Hi, Jerry. Here's how I respond to the parts that directly concern me.
note 2: Weak AI & Strong AI
The AI thesis is Machines can be intelligent, or think. If the Weak AI thesis is Machines can act intelligently but can't really be intelligent, or think (as Searle would have it), then so-called "Weak AI" embeds the denial of the AI thesis. Its second clause just is that denial. That's what I mean by "weak AI is no AI" ... perhaps I should have added, "philosophically speaking". I never intended any such argument from the meaning of "artificial" as you seemed to think I did: as you point out, an artificial X ain't necessariliy an X. I knew that.
You invoke the AI research community's adoption of the "strong AI" "weak AI" terminology against me as evidence of its aptness to the concerns of the community and acceptability to the community ... fair enough. For a long time it troubled me that the community had adopted these labels to describe different sorts of AI work with different sorts of aspirations -- work with no aspirations to explain or model human thought processes being commonly styled "weak AI" and work with such aspirations being styled "strong AI" -- and I deplored this usage for giving currency to what I viewed as Searle's fallacy-inviting terminology. However, it now seems to me that in adopting this terminology, the AI community (in its collective wisdom) has effectively put asunder what Searle had unhelpfully bundled. "Weak AI" is commonly used in the AI research community to refer to the thesis that computers can act intelligently neat ... in what I call the Penrosean sense (after Roger Penrose who explicitly adopts this usage). Thus understood, "weak AI" and "strong AI" do not name contrary theses (as for Searle) but compatible theses; indeed, on this usage strong AI practically entails weak AI. Moreover, among those in the AI community who describe their work as "weak AI" or describe themselves as working in the "weak AI tradition", it seems to me that very few mean thereby to explicitly commit to outright denial of "strong AI": they're more apt to dismiss it as "premature" or "speculative" or "philosophy"; they're more agnostic than athiestic. I have more recently come around to using the "strong" "weak" terminology in this Penrosean sense myself, as in my AI entry for the Internet Encyclopedia of Philosophy.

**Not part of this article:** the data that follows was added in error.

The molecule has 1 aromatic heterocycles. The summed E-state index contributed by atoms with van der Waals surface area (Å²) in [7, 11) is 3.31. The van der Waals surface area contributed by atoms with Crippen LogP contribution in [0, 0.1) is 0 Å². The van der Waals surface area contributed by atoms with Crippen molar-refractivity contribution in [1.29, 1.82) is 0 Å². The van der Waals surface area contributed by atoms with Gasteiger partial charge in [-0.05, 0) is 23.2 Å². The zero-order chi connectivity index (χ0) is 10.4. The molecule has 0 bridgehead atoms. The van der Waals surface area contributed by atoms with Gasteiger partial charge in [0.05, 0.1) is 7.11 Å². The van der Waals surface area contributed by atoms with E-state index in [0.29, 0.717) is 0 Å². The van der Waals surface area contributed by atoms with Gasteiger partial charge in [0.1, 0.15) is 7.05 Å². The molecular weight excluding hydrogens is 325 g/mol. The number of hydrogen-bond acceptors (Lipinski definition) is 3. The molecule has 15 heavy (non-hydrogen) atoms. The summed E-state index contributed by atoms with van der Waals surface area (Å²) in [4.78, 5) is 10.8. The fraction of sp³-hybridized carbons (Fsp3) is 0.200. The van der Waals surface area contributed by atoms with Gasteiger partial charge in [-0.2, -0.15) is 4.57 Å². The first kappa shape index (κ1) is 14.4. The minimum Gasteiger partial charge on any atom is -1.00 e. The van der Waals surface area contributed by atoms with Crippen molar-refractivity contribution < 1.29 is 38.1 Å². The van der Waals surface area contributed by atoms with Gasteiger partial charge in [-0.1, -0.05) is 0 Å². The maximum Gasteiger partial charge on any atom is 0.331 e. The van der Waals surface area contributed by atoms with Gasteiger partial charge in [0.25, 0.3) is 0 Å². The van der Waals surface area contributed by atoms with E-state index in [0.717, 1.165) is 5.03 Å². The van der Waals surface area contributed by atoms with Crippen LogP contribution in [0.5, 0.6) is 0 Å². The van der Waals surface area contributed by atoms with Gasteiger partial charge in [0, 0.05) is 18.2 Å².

Note 3: Naive AI
Naive AI aside, I would say "the robot reply" -- substituting a causal theoretic approach to content for the syntactic ("conceptual role" or "inferential role") approach of Computationalism -- provides another "systematically developed and potentially persuasive" line of "argument for strong AI"; more persuasive than the pure computational line, I think. There are, of course, outstanding difficulties with both: yet these seem, to me, the only two potentially plausible accounts of semantic content currently being developed, and both would be supportive of strong AI.
On the othe hand ... what systematically developed and potentially persuasive theory of content argues against strong AI? Strong AI -- holding that machine thought is possible -- is actually a very weak claim. Conversely so called "weak AI" (by Searle), in it's anti AI part, is actually a very strong claim of impossibility! It would seem from this that the theoretic burden of providing a "systematically developed and potentially persuasive" account of semantic content rests heavier on the strong AI opponent. I say it does.